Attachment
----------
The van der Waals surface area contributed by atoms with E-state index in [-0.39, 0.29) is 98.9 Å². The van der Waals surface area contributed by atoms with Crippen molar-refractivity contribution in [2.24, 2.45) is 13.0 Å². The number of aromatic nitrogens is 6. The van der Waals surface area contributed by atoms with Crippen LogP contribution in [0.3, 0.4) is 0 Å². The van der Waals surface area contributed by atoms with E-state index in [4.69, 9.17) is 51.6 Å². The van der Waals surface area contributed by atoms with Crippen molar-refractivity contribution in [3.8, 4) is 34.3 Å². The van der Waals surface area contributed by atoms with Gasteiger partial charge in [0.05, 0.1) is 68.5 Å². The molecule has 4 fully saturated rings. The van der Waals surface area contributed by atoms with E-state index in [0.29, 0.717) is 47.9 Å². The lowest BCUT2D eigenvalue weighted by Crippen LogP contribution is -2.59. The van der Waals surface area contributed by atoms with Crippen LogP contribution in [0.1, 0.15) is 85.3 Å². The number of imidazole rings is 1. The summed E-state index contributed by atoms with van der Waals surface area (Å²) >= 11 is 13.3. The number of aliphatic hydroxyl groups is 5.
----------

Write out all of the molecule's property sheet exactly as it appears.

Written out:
The van der Waals surface area contributed by atoms with E-state index in [-0.39, 0.29) is 98.9 Å². The van der Waals surface area contributed by atoms with Crippen molar-refractivity contribution in [2.24, 2.45) is 13.0 Å². The number of aromatic nitrogens is 6. The van der Waals surface area contributed by atoms with Crippen LogP contribution in [0.3, 0.4) is 0 Å². The van der Waals surface area contributed by atoms with E-state index in [4.69, 9.17) is 51.6 Å². The van der Waals surface area contributed by atoms with Crippen molar-refractivity contribution in [3.8, 4) is 34.3 Å². The van der Waals surface area contributed by atoms with Gasteiger partial charge in [0.05, 0.1) is 68.5 Å². The molecule has 4 fully saturated rings. The van der Waals surface area contributed by atoms with E-state index in [0.29, 0.717) is 47.9 Å². The lowest BCUT2D eigenvalue weighted by Crippen LogP contribution is -2.59. The van der Waals surface area contributed by atoms with Crippen LogP contribution in [0.1, 0.15) is 85.3 Å². The number of imidazole rings is 1. The summed E-state index contributed by atoms with van der Waals surface area (Å²) >= 11 is 13.3. The number of aliphatic hydroxyl groups is 5.